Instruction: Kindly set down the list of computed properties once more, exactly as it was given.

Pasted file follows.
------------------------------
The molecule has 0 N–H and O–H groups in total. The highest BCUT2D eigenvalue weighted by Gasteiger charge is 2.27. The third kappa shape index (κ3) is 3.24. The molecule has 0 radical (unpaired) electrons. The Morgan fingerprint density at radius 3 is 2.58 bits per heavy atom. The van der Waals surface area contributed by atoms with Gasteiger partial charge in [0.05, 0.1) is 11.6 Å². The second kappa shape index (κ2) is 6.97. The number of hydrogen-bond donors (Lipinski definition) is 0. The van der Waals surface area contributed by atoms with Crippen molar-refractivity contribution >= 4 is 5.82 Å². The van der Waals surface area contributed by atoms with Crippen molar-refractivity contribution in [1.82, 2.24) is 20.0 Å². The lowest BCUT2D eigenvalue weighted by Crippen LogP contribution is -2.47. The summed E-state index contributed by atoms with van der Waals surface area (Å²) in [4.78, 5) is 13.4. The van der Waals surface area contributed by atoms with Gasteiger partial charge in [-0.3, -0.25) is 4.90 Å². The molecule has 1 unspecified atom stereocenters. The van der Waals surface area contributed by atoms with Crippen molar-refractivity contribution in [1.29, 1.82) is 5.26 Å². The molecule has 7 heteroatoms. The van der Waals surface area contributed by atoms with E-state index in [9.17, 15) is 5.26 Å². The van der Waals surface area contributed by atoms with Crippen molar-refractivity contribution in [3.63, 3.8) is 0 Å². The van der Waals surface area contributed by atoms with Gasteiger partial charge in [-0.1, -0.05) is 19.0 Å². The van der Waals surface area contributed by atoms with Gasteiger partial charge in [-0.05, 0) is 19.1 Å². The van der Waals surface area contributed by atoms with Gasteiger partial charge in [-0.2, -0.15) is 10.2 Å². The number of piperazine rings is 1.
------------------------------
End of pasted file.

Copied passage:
The molecule has 0 N–H and O–H groups in total. The highest BCUT2D eigenvalue weighted by Gasteiger charge is 2.27. The third kappa shape index (κ3) is 3.24. The molecule has 0 radical (unpaired) electrons. The Morgan fingerprint density at radius 3 is 2.58 bits per heavy atom. The van der Waals surface area contributed by atoms with Gasteiger partial charge in [0.05, 0.1) is 11.6 Å². The second kappa shape index (κ2) is 6.97. The number of hydrogen-bond donors (Lipinski definition) is 0. The van der Waals surface area contributed by atoms with Crippen molar-refractivity contribution >= 4 is 5.82 Å². The van der Waals surface area contributed by atoms with Crippen molar-refractivity contribution in [1.82, 2.24) is 20.0 Å². The lowest BCUT2D eigenvalue weighted by Crippen LogP contribution is -2.47. The summed E-state index contributed by atoms with van der Waals surface area (Å²) in [4.78, 5) is 13.4. The van der Waals surface area contributed by atoms with Gasteiger partial charge in [-0.3, -0.25) is 4.90 Å². The molecule has 1 unspecified atom stereocenters. The van der Waals surface area contributed by atoms with Crippen molar-refractivity contribution in [1.29, 1.82) is 5.26 Å². The molecule has 7 heteroatoms. The van der Waals surface area contributed by atoms with E-state index in [9.17, 15) is 5.26 Å². The van der Waals surface area contributed by atoms with Crippen molar-refractivity contribution in [3.63, 3.8) is 0 Å². The van der Waals surface area contributed by atoms with Gasteiger partial charge in [-0.1, -0.05) is 19.0 Å². The van der Waals surface area contributed by atoms with Gasteiger partial charge in [-0.05, 0) is 19.1 Å². The van der Waals surface area contributed by atoms with Gasteiger partial charge in [-0.2, -0.15) is 10.2 Å². The number of piperazine rings is 1.